Living and working abroad is entirely different to simple travel in foreign places. It requires developing a strong sense of self reliance and the ability to adapt to daily challenges which encompass every aspect of life. Communication, cultural mores and customs must be learned; this is the daily bombardment of difference. Foods, sounds, smells; all the details of getting 'things done' in a society organized by different systems. These must be learned and the experiences are at times a challenging teacher. Dealing with frustration, at times feelings of isolation, and certainly the understanding of being in a minority, opens the eyes to one's strengths and weaknesses. The excitement that each day brings, finds you at the end, exhausted. It is not so exaggerated a statement to say that one experiences more in one day abroad than in a month at home within ones own culture.
For the first-time-expatriates there are the inevitable stages of culture shock. In each of these a transformation takes place. At the end one has gone through the feelings of being overwhelmed, then seeing this new culture as being better than ones own, on again to anger and frustration at only seeing the bad, coming to grips with who one is without the identifying cultural labels. Finally, if one is lucky, being hooked by the experience of growth and realizing a greater understanding and acceptance of differing ways of life; not better or worse, different.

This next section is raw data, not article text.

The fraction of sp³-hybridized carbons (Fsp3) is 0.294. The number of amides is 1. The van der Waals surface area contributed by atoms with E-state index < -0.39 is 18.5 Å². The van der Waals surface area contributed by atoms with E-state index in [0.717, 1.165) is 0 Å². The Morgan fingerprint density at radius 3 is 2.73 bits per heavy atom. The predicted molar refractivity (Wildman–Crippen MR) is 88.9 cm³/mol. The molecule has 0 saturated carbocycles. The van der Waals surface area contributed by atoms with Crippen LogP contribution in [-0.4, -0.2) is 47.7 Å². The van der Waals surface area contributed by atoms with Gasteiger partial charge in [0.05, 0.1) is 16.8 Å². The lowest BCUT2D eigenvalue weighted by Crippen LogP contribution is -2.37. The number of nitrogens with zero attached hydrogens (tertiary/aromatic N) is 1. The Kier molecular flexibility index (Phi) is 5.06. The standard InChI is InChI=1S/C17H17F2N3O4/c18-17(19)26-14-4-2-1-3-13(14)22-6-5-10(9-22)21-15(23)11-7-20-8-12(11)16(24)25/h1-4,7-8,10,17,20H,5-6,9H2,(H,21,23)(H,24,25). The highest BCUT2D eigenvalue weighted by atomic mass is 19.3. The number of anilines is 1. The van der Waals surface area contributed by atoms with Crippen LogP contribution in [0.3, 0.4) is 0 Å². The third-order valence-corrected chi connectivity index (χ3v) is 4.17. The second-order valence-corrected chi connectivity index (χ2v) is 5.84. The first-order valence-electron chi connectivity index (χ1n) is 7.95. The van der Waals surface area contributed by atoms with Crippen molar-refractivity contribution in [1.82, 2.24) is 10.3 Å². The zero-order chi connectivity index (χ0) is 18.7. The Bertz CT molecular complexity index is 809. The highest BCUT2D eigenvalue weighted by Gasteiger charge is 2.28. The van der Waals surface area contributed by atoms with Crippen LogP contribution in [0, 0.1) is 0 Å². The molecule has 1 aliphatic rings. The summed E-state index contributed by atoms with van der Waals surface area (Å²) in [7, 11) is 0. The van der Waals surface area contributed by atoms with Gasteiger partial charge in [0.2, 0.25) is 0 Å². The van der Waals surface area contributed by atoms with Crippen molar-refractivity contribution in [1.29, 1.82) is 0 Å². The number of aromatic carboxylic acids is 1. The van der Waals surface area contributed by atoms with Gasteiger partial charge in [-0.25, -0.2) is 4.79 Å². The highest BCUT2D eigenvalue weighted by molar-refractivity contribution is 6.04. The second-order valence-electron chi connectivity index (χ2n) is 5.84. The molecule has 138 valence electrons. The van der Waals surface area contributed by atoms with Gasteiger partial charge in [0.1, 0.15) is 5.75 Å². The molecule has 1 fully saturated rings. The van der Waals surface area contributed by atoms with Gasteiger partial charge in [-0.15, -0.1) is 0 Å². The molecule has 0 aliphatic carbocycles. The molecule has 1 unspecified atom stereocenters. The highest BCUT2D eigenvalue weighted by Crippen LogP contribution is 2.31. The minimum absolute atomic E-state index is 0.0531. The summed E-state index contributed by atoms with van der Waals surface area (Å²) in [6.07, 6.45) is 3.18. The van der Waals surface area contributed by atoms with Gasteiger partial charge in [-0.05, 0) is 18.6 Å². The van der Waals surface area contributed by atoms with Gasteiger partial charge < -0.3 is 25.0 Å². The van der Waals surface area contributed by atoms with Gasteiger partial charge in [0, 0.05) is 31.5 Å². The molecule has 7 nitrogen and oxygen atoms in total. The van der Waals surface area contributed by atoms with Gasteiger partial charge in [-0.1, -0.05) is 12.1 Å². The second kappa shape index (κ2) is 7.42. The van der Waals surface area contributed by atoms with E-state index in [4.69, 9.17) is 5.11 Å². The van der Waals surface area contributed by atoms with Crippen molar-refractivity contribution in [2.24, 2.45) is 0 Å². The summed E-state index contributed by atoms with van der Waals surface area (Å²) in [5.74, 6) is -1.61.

Experiencing this many times in a variety of distinctly different cultures opens the eyes wider and instills many skills which make one, in a word, worldly. It is not something that can be easily defined but is rather like meeting someone older than they are. The 'well' is a little bit deeper. This is why so many people who experience this find themselves unable to stay in a place where there are not others who have had this understanding through their own life abroad.
To put it simply, the palate of communication and survival skills is much more diverse. These experiences run through ones ability to work with people from all backgrounds; to see through the differences of social thought, political persuasion, cultural background or ideology. There is beneath it all a person, who if willing, is probably interesting and also eager to get to explore new ideas. This is not what I intended to learn when I went away from the United States. It is something that I consider one of the most important things I have learned in life. If there is respect, then there is the possibility for accomplishing most anything. I hope to find such a place to put my energy.

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